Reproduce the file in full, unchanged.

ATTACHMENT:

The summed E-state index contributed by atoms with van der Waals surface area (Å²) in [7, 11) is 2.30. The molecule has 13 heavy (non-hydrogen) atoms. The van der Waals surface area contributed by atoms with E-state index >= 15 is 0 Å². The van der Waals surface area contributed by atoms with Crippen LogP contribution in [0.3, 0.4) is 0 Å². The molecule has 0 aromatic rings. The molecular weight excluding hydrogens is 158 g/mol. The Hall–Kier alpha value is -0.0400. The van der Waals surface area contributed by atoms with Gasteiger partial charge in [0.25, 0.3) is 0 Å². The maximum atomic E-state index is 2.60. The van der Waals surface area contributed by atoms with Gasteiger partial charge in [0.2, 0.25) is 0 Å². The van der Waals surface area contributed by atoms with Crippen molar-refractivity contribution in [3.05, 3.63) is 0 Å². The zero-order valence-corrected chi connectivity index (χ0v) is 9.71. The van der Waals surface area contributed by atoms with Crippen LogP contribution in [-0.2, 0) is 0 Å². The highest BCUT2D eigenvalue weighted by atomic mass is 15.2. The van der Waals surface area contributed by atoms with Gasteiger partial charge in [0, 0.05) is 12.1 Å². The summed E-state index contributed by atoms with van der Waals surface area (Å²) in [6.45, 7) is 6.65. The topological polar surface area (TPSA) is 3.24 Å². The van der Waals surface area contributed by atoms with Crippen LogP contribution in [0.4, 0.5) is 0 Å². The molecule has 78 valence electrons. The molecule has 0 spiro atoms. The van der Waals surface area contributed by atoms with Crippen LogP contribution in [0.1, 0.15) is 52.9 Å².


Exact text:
The summed E-state index contributed by atoms with van der Waals surface area (Å²) in [7, 11) is 2.30. The molecule has 13 heavy (non-hydrogen) atoms. The van der Waals surface area contributed by atoms with E-state index >= 15 is 0 Å². The van der Waals surface area contributed by atoms with Crippen LogP contribution in [0.3, 0.4) is 0 Å². The molecule has 0 aromatic rings. The molecular weight excluding hydrogens is 158 g/mol. The Hall–Kier alpha value is -0.0400. The van der Waals surface area contributed by atoms with Gasteiger partial charge in [0.25, 0.3) is 0 Å². The maximum atomic E-state index is 2.60. The van der Waals surface area contributed by atoms with Gasteiger partial charge in [0.2, 0.25) is 0 Å². The van der Waals surface area contributed by atoms with Crippen molar-refractivity contribution in [3.05, 3.63) is 0 Å². The zero-order valence-corrected chi connectivity index (χ0v) is 9.71. The van der Waals surface area contributed by atoms with Crippen LogP contribution in [-0.2, 0) is 0 Å². The highest BCUT2D eigenvalue weighted by atomic mass is 15.2. The van der Waals surface area contributed by atoms with Gasteiger partial charge in [0, 0.05) is 12.1 Å². The summed E-state index contributed by atoms with van der Waals surface area (Å²) in [6.45, 7) is 6.65. The topological polar surface area (TPSA) is 3.24 Å². The van der Waals surface area contributed by atoms with Crippen LogP contribution in [0.4, 0.5) is 0 Å². The molecule has 78 valence electrons. The molecule has 0 spiro atoms. The van der Waals surface area contributed by atoms with Crippen LogP contribution in [0.1, 0.15) is 52.9 Å².